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Art Basel Hong Kong: the contemporary art fair entertains millennial collectors | Culture

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A young woman in her 30s crept up this week to the Japanese gallery Waitingroom’s stand at the Art Basel Hong Kong (ABHK) fair. Some time ago the presence of this potential buyer from the millennial generation would have gone unnoticed by the gallery. Today she is immediately identified as a potential buyer. “There is an incredibly powerful and growing demographic group of new and younger Asian buyers,” explains Francis Belin, President of Christie’s in Asia Pacific, the main region of origin of collectors of this new generation in the auction market, to EL PAÍS. . The presence of this renewed breed of collectors is one of the keys left by the most important contemporary art fair in the Asia-Pacific region and which closes this Saturday after the specter of the pandemic has been overcome.

Gallerists present at the fair agree that, since the start of Covid in 2019, young Asian collectors, until now only interested in antique pieces, are diversifying their collections to include contemporary art. This is also confirmed by Christie’s, which last autumn registered 20% more new buyers in Hong Kong and an increase among its millennial clientele of almost 30% compared to autumn 2022. “They are active in our auctions throughout the world and we hope that this demand grows,” says Belin.

The same generational group also participates in another of the great changes in the market: the increase in sales online. Confidence in these sales resurfaced in 2023 to reach $11.8 billion, 7% more than in 2022. Its value already represents 18% of the market’s total turnover, according to data from the report prepared by UBS for Art Basel. The same trend is seen in auction houses, where young collectors are encouraged to bid online through platforms such as Christie’s Live.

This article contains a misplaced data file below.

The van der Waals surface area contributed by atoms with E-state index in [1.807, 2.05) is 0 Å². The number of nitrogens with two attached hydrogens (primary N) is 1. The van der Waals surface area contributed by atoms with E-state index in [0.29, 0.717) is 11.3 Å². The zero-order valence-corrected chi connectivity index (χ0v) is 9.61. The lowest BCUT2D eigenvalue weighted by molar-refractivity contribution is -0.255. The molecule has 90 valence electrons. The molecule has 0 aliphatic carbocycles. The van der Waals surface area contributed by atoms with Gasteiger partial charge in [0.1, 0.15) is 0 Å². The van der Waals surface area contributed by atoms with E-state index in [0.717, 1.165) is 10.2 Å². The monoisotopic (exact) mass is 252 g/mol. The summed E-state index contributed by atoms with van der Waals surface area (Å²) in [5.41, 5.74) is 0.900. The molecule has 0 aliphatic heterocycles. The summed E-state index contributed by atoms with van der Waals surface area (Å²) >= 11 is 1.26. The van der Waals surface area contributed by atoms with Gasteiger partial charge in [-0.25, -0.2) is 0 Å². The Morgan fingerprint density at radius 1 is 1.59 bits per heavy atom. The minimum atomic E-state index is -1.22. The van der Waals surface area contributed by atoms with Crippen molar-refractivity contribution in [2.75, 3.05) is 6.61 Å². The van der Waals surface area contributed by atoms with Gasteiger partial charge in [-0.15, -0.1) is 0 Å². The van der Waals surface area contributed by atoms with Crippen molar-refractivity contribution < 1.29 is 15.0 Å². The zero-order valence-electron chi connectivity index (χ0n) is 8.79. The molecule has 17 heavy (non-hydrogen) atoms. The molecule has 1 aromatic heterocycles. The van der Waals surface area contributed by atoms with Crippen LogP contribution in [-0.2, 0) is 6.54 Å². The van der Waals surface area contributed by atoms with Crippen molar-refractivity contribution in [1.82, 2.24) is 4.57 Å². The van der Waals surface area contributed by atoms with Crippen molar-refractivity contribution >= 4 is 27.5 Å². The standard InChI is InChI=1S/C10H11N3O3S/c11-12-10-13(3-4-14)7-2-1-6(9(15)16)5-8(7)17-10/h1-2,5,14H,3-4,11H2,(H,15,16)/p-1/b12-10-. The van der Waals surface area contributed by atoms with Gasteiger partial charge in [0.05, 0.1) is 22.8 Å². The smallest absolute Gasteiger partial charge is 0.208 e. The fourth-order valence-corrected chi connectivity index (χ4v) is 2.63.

Three young people interested in art visit the Japanese gallery Nanzuka. Courtesy of Art Basel

The trend could also explain the lower attendance of the collecting public at the fairs: if before the pandemic they were present on an average of five a year, now they are present at four, according to the USB report prepared from 2,828 interviews in 11 markets in 2023. This is what experts call fair fatiguethe boredom of collectors when it comes to attending the numerous art fairs held around the world.

As a nod to this new generation of young buyers, Christie’s signing of Taiwanese singing star Jay Chou, an icon of the millennial generation with 30 million records sold, who last autumn was in charge of selecting one of their sales in Hong Kong. Or the appearance of Sophie Ellis-Bextor, a reborn pop star thanks to the film’s soundtrack Saltburnproduced by the platform streaming Netflix, at the Serpentine gallery party in this edition of ABHK.